Witchcrafty Review | Cute And Tricky Magic!

There once was a time when many people feared the Witching Hour. Now, people can’t seem to get enough of it. Being able to wield magic from the forces of nature to the supernatural worlds would be quite incredible, to say the least. Sadly, humanity has yet to tap into the mysterious powers beyond our comprehension, so we’ll have to make do with video games to carry out our magical fantasies. A nice way to start would be with Witchcrafty by Pigeon Dev. This 2D pixel platformer follows the adventure of a young witch trying to save her home and master a few spells while she’s at it.

Witch Is The Way Forward?

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A lot of witch stories range from light and funny to serious and horrifying. Lucky for us, Witchcrafty goes for the former in its own way. You play a nameless witch living in the forest among various Woodfolk such as Satyrs and Gnome-Dwarves. One day, Goblins attack your village which is highly unusual despite their reputation for being jerks. Your mentor decides that something is corrupting the land and affecting the minds of the creatures within it. So, it’s up to you, your wand, and your hat to fight through the enraged creatures and fix the problem. Short and sweet, it’s gets going quickly.

It’s Like Magic

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When something is so good that we struggle to find the words to describe it, we sometimes end up calling it “magic.” With this in mind, there are many things in Witchcrafty that are magic, both literally and figuratively. The first is the visual presentation. This game is a cartoon of pixels that come together in just such a nice and clean way. The animations for all the characters and enemies are quite detailed smooth. All the assets have a strong look, and all the important things pop as they should.

Then there’s the difficulty of the gameplay. This game follows a classic Mega Man sort of structure where areas are broken up into contained rooms. You can navigate the area through various paths and directions to approach certain rooms as you please. Each room has a layout with enemies and traps arranged to punish you if you’re not careful. As soon as you enter, certain enemies can become alerted while others may plant themselves to restrict your movement options. The game’s cuteness disguises the level of challenge that awaits you in each area.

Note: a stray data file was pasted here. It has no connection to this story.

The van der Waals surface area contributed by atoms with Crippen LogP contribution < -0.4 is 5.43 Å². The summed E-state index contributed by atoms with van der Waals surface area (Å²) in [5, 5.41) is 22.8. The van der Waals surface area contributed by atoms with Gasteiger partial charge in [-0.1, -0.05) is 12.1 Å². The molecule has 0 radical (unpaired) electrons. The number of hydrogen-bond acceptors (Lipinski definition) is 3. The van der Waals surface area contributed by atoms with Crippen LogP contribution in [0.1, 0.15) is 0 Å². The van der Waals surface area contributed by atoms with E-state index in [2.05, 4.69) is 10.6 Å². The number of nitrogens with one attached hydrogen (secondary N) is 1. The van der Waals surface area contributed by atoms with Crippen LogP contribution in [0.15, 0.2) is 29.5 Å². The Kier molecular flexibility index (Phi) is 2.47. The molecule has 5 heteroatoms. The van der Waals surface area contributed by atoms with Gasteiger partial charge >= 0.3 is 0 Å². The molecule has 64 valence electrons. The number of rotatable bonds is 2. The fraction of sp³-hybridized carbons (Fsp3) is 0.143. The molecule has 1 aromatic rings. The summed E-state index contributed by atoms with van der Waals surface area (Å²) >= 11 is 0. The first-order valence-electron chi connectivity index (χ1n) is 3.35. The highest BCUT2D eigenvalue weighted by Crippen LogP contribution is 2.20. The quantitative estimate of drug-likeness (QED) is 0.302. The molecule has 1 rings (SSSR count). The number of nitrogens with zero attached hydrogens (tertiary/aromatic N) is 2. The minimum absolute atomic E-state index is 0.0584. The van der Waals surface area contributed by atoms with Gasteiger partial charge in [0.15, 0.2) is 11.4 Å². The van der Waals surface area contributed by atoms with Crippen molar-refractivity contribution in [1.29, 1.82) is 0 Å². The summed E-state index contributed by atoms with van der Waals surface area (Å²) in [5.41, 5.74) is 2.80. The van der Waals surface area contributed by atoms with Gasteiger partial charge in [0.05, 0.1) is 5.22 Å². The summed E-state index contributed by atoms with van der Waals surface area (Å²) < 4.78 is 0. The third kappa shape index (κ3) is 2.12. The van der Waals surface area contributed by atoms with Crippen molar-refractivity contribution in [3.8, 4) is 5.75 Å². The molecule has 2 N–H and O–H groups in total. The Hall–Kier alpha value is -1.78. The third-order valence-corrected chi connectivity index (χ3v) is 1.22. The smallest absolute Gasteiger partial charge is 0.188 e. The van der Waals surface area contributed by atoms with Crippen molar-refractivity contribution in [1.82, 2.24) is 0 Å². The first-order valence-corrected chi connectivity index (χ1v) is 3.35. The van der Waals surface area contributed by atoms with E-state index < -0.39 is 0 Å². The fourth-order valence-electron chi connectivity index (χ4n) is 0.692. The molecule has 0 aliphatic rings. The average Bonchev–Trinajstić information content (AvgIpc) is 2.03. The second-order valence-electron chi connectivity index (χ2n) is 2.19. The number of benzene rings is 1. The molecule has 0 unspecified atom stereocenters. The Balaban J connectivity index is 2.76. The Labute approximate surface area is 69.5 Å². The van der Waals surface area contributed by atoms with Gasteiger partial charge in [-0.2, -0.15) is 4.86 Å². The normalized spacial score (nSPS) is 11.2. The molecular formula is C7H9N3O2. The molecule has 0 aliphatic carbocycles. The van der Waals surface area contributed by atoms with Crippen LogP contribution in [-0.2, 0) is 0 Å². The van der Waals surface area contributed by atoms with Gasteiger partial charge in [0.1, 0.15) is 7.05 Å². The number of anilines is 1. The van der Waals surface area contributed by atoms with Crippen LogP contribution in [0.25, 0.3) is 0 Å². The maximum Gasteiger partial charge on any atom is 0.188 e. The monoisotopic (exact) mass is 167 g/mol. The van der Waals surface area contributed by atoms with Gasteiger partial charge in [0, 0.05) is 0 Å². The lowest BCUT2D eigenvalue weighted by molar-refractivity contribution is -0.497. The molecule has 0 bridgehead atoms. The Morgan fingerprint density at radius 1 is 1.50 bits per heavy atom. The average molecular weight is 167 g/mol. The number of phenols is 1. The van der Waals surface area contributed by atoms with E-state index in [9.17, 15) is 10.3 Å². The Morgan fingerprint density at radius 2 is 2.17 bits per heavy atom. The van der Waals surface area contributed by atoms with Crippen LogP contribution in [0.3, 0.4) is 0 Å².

Then there are the controls and speed of the overall game. Within the first few rooms, it’s easy to get a handle on all the moves you’ll need to master to make it through to the end. On top of that, the game never really slows down unless that’s what you choose. You can speed through or speed time gathering every goody that catches your eye.


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One of the scariest elements associated with magic is the idea of the curse, energy placed on you to make something bad happen. The bad news for Witchrafty is that it has a few curses of its own. The first is a lack of variety in its hazards. Though you’ll go through several different worlds, you’ll only encounter a handful of enemy-types wearing various outfits. The hazards many take the form of spikes or instant death falls which leaves more to be desired.

Another cursed aspect is the magic. You’ll get elements to wield over the course of the game but there’s very little to distinguish them. They’re all essentially the same projectile in different colors which removes a lot of their punch. Also, it’s strange that even though there are enemies with distinct elemental themes, using the opposing element to attack them doesn’t have any noticeable effect. The special attacks look cool, but their high magic cost and the spacing of enemies make it so there aren’t many reasons to use them.

Finally, there are technical issues better known as bugs. Just to list them off, there’s a recurring issue where attacking can lock the witch into a frame where she can’t move. Sometimes the double jump doesn’t trigger when it should. There’s a boss fight that with a cutscene glitch that allows it to be skipped. Certain enemies stay on you delivering back-to-back hits over a few seconds. Finally, when respawning at some Save Points, the witch simply won’t appear.

Crafting Witchery

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Witchcrafty is a 2D pixel-platform game about a witch trying to save her home from a corrupting force. It’s cute, colorful, quick, easy to learn, and surprisingly challenging at times. It has issues in terms of lacking variety in hazards and magic use with some pretty big technical bugs that need squashing. Even so, it’s a fun little romp to give you a taste of magic.

Final Score: 6.5

This review is based on a digital download code provided by the publisher. Witchcrafty is available now for PS Vita and PC via Steam.